This story originally appeared at U of T Engineering News

This story is a part of a  five-part #RisingStars series, highlighting the work of our early-career professors.

In cities from coast to coast, condominium towers are being constructed at an unprecedented rate, with 30,000 new units added in 2015 to the Toronto market alone. This is driven both by recent advances in the design, engineering and construction of tall buildings, and a stark increase in demand for these multi-unit residential buildings (MURBs). “More people are moving downtown,” says Professor Marianne Touchie (CivE, MIE). “There’s very limited space, so we need high-density housing options and MURBs provide that.”

With a background in building science, Touchie studies the relationships between energy efficiency and indoor environment quality parameters, such as thermal comfort, in these high-density buildings. In Toronto, one of the largest suppliers of MURBs is Toronto Community Housing Corporation (TCHC), which owns 50 million square feet of residential space and houses 110,000 residents. Many of these are older buildings without air conditioning.

“A lot of these buildings rely on ventilation through the building envelope, which is not terribly effective. At the same time, we need to reduce our energy consumption and energy use,” she says. “But reducing energy usage has implications for occupants, and that’s what I’m interested in studying.”

Touchie is currently collaborating with The Atmospheric Fund (formerly the Toronto Atmospheric Fund) on a large research project—one that she has been involved with since her role as their Building Research Manager from 2014 to 2015. She and her colleagues are collecting data on energy consumption, temperature, humidity and carbon dioxide concentration in more than 70 apartments spanning seven different TCHC buildings.

“It’s probably the most comprehensive MURB monitoring project in North America, if not the world,” says Touchie.

They are also working with Professor Jeffrey Siegel (CivE), who is examining concentrations of formaldehyde, particulate matter and, through a partnership with Health Canada, radon concentrations. Touchie says that collaborations, such as those with TCHC, The Atmospheric Fund and Siegel, are critical to creating a comprehensive picture of the MURBs she studies. “Buildings are so complex,” says Touchie. “I have training in one particular area, but I’m not an indoor air quality expert. When we make changes from an energy perspective to the ventilation system, or the heating and cooling system, it has an influence on the air quality. Working with other experts, like Professor Siegel, we can gather data on all sides.”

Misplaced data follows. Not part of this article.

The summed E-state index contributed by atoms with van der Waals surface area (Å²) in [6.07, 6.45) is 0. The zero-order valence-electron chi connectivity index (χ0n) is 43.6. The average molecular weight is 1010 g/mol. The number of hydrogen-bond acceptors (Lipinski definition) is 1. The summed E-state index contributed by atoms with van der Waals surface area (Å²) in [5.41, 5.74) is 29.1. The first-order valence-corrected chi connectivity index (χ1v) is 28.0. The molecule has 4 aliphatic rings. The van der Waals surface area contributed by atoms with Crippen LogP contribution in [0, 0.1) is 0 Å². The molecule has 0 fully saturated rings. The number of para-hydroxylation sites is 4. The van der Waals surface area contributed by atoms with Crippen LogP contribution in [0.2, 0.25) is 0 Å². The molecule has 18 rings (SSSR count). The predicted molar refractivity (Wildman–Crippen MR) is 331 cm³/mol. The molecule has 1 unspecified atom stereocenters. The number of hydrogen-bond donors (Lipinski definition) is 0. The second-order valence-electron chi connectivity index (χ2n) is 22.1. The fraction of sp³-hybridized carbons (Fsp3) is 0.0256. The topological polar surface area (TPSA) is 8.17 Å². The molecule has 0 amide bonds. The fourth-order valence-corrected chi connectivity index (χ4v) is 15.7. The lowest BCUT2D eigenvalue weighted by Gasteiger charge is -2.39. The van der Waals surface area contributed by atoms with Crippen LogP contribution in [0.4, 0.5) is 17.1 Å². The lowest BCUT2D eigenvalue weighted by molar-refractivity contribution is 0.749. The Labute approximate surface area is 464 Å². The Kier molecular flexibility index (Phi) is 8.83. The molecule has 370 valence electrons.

Touchie’s findings with The Atmospheric Fund and TCHC have drawn the interest of Toronto Public Health. The agency is interested in the health impact of extreme heat, and the study has found that these TCHC buildings are often overheated, especially in the summer.

“Extreme heat is a health problem, especially for the most vulnerable populations,” says Sarah Gingrich, a Health Policy Specialist at Toronto Public Health. Very young children, the elderly and people with illnesses or taking certain medications are most at risk. “This work is providing evidence that excessive heat is a problem in older apartment buildings in Toronto. The research is showing that although the temperature cools down at night outside, in these buildings it rises during the day and they stay hot all night long.”

Touchie and her collaborators are finding that a major culprit for the inefficient heating and cooling performance is uncontrolled air leakage. These leaks often occur around windows, doors, exhaust fans and elevator shafts. But inefficiencies aren’t just a building issue: she adds that “because people can do whatever they want in their own homes, like open and close their windows, MURBs combine the complexity of high-rise buildings with the occupant wild card,” which makes managing the indoor environment even trickier.

“The study provides valuable information on Toronto apartment buildings that will help to inform policy development,” says Toronto Public Health’s Gingrich. “It fills a very important gap by providing up-to-date data that highlights some of the challenges in this type of building, and points to potential solutions.”

Next, Touchie hopes to expand her research to newer condos, where data is even scarcer. “They’re going up so quickly, and we really have no information about the quality of the indoor environment or their energy performance,” she says. “I am very curious whether their energy consumption matches the performance level promised at the design stage.”